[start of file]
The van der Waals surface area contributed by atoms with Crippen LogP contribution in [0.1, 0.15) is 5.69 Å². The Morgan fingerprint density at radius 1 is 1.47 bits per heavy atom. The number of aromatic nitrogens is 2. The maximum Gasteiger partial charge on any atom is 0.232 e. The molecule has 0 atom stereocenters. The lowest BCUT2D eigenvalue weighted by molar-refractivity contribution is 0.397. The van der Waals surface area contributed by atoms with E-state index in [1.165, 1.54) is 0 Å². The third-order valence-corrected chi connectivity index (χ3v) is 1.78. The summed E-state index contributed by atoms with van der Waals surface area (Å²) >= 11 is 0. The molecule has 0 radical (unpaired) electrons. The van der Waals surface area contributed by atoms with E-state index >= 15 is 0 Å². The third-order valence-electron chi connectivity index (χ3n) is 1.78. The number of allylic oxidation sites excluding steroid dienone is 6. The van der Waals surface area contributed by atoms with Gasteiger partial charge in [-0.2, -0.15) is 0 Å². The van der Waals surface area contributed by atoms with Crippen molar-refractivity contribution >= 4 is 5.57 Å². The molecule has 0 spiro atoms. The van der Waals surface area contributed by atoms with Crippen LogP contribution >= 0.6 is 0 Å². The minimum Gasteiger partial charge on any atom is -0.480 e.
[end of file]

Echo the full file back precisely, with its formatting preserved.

The van der Waals surface area contributed by atoms with Crippen LogP contribution in [0.1, 0.15) is 5.69 Å². The Morgan fingerprint density at radius 1 is 1.47 bits per heavy atom. The number of aromatic nitrogens is 2. The maximum Gasteiger partial charge on any atom is 0.232 e. The molecule has 0 atom stereocenters. The lowest BCUT2D eigenvalue weighted by molar-refractivity contribution is 0.397. The van der Waals surface area contributed by atoms with E-state index in [1.165, 1.54) is 0 Å². The third-order valence-corrected chi connectivity index (χ3v) is 1.78. The summed E-state index contributed by atoms with van der Waals surface area (Å²) >= 11 is 0. The molecule has 0 radical (unpaired) electrons. The van der Waals surface area contributed by atoms with E-state index >= 15 is 0 Å². The third-order valence-electron chi connectivity index (χ3n) is 1.78. The number of allylic oxidation sites excluding steroid dienone is 6. The van der Waals surface area contributed by atoms with Gasteiger partial charge in [-0.2, -0.15) is 0 Å². The van der Waals surface area contributed by atoms with Crippen molar-refractivity contribution >= 4 is 5.57 Å². The molecule has 0 spiro atoms. The van der Waals surface area contributed by atoms with Crippen LogP contribution >= 0.6 is 0 Å². The minimum Gasteiger partial charge on any atom is -0.480 e.